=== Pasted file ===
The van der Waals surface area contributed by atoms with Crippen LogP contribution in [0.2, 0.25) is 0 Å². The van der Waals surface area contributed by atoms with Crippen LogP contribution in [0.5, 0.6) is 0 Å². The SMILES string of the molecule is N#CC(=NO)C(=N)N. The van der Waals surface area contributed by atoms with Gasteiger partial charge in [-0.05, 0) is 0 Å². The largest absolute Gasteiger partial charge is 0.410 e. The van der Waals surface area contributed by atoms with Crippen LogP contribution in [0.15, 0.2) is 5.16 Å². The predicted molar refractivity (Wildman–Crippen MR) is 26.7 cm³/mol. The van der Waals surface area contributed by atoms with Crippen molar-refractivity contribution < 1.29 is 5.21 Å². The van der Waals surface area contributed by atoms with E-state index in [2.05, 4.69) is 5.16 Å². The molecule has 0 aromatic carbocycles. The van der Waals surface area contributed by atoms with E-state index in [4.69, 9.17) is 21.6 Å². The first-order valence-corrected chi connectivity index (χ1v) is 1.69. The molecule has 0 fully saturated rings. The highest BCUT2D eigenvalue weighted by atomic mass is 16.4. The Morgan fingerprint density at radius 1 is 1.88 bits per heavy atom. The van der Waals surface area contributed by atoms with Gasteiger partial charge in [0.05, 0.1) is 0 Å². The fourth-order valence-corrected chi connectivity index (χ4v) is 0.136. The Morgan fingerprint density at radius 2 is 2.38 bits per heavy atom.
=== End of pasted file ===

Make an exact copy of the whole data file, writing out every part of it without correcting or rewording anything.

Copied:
The van der Waals surface area contributed by atoms with Crippen LogP contribution in [0.2, 0.25) is 0 Å². The van der Waals surface area contributed by atoms with Crippen LogP contribution in [0.5, 0.6) is 0 Å². The SMILES string of the molecule is N#CC(=NO)C(=N)N. The van der Waals surface area contributed by atoms with Gasteiger partial charge in [-0.05, 0) is 0 Å². The largest absolute Gasteiger partial charge is 0.410 e. The van der Waals surface area contributed by atoms with Crippen LogP contribution in [0.15, 0.2) is 5.16 Å². The predicted molar refractivity (Wildman–Crippen MR) is 26.7 cm³/mol. The van der Waals surface area contributed by atoms with Crippen molar-refractivity contribution < 1.29 is 5.21 Å². The van der Waals surface area contributed by atoms with E-state index in [2.05, 4.69) is 5.16 Å². The molecule has 0 aromatic carbocycles. The van der Waals surface area contributed by atoms with E-state index in [4.69, 9.17) is 21.6 Å². The first-order valence-corrected chi connectivity index (χ1v) is 1.69. The molecule has 0 fully saturated rings. The highest BCUT2D eigenvalue weighted by atomic mass is 16.4. The Morgan fingerprint density at radius 1 is 1.88 bits per heavy atom. The van der Waals surface area contributed by atoms with Gasteiger partial charge in [0.05, 0.1) is 0 Å². The fourth-order valence-corrected chi connectivity index (χ4v) is 0.136. The Morgan fingerprint density at radius 2 is 2.38 bits per heavy atom.